"To Build Is to Dwell": The Beautiful, Strange Architectures of Alice Hoffman's Novels

By Brown-Davidson, Terri | Hollins Critic, December 1996 | Go to article overview

"To Build Is to Dwell": The Beautiful, Strange Architectures of Alice Hoffman's Novels


Brown-Davidson, Terri, Hollins Critic


When I was a child and hours inched with gargantuan infinitude beyond me, past me, I can remember my near-sensual craving, the detail-mongering distilled into a ravenousness, the morning a crow flapped down into my driveway. In that immaculate environment, my mother'd set me out to play: here were no grease marks, oil spots, tire streaks, only the sunstruck expanse of white stretching beyond my hands. Suddenly, he was there, ebony as a night of imploded stars, his wings wind-ruffled, his beak sharp as a wound; he was there, eyeing me then strutting across our driveway with the cool impunity any nightmare from the subconscious, materialized, might possess. And, studying him with my child's brain, it was as if I were falling, plummeting into that welter of sleek black feathers blue-sheened, green-glowing, over the grit and dust of his pale, pale skin, into his blank gold eye cocked toward me, into the struggling mass of details which was the only existence I knew. Understood. Possessed.

Reading Alice Hoffman's novels, I'm reminded again of that crow, of how I pulled the aggregate of details composing his being so fiercely inside it was as if I'd become him, and, becoming him, understood--what? The singularity of his existence. The magic of flight, foraging, hoarding. To enter the worlds Alice Hoffman's novels render into flesh is to comprehend, again, that eeriness in familiarity, the unsettling quality of anything we think we know viewed shockingly, wonderfully, afresh.

To describe Alice Hoffman as, simply, a "magic realist" is not to do justice to the Romantic individuality of her vision, the delightful quirkiness of details celebratory of her "cult of the individual," the sentence-by-sentence rendering of details so lush, odd, mesmerizing one is tempted to read each novel with infinite and sensual slowness. For magic realism has become a schtick: just as, in the seventies, minimalism held sway, Ray Carverites everywhere proclaiming the rightness of realism realized in bone-spare and frequently pedestrian detail, so, too, in 1996, magic realism has become de rigeur, strangely fashionable when one considers its potential aesthetic difficulties, its alienating artistic elitisms (Garcia Marquez is not necessarily the most representative writer one can conjure for the masses), and the never-ending and popular appetite for straightforward narrative, which magic realism eschews. In some sense, we love magic realism because we misunderstand it: too largely and loosely it's perceived as a writer's sharp eye for the odd or some craving for the disparate within the context of "reality."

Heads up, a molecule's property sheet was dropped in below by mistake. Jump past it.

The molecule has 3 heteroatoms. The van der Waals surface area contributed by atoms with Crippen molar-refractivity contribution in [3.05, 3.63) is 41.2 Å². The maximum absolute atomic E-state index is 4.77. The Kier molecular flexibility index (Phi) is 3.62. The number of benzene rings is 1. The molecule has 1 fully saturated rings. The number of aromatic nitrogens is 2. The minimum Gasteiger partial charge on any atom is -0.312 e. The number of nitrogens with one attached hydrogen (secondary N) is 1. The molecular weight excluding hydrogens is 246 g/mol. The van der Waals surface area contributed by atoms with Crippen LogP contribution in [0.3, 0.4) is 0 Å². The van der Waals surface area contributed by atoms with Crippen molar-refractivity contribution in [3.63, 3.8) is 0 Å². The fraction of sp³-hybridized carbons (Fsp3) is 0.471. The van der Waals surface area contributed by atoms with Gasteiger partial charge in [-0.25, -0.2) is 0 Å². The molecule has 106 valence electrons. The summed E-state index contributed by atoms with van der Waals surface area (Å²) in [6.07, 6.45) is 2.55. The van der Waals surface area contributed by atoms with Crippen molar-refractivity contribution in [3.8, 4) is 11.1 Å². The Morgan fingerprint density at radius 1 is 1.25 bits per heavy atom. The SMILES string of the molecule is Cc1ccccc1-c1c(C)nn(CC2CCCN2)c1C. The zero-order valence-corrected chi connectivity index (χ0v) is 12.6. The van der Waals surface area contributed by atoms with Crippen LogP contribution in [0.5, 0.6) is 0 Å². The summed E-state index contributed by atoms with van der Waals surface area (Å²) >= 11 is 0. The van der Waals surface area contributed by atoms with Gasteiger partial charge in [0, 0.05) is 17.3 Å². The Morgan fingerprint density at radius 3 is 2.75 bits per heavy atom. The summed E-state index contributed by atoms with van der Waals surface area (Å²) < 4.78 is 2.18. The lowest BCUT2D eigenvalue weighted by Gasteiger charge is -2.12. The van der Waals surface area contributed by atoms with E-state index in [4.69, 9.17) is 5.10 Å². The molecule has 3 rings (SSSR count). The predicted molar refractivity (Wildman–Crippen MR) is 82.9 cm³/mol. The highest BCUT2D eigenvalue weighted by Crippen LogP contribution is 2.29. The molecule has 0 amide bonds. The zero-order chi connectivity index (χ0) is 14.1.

For the essence of magic realism may be not oddity but conviction; if magic realism evokes the supernatural, it's with a disbelief in the straightforwardness of things grounded in an alternate spiritual framework. It's not enough then, simply, in the context of the profoundest magic realism, to assemble supernatural details, to attempt to imbue them with the slightest underlying verisimilitude. Such uncertain experiments produce literary monsters, as if the skin and flesh of a lion had been draped over the skeleton of a dog. The conviction of magic realism insists that either the author's belief in the story or the author's ability to manipulate the details of the story remains so genuine, runs so river-bottom deep, that a lion we've never seen, one with green-gold eyes, with a spray of feathers succulent as a peacock's display ruffling out beyond its mane, might stroll into our living room with the certainty that it has been bred there, born there, always lived there. Magic realists are our twentieth-century version of fairy-tale writers: the stories they have to tell are so wonderful, compelling, and religiously important that they become the only tales these writers can tell.

In Illumination Night, this spilling-up of the magic within the ordinary builds with the thrust of narrative drive, a typical strategy of Hoffman and other magic realists: the context of the real is established early in the novel to ground the reader in preparation for a later "willing suspension of disbelief.

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"To Build Is to Dwell": The Beautiful, Strange Architectures of Alice Hoffman's Novels
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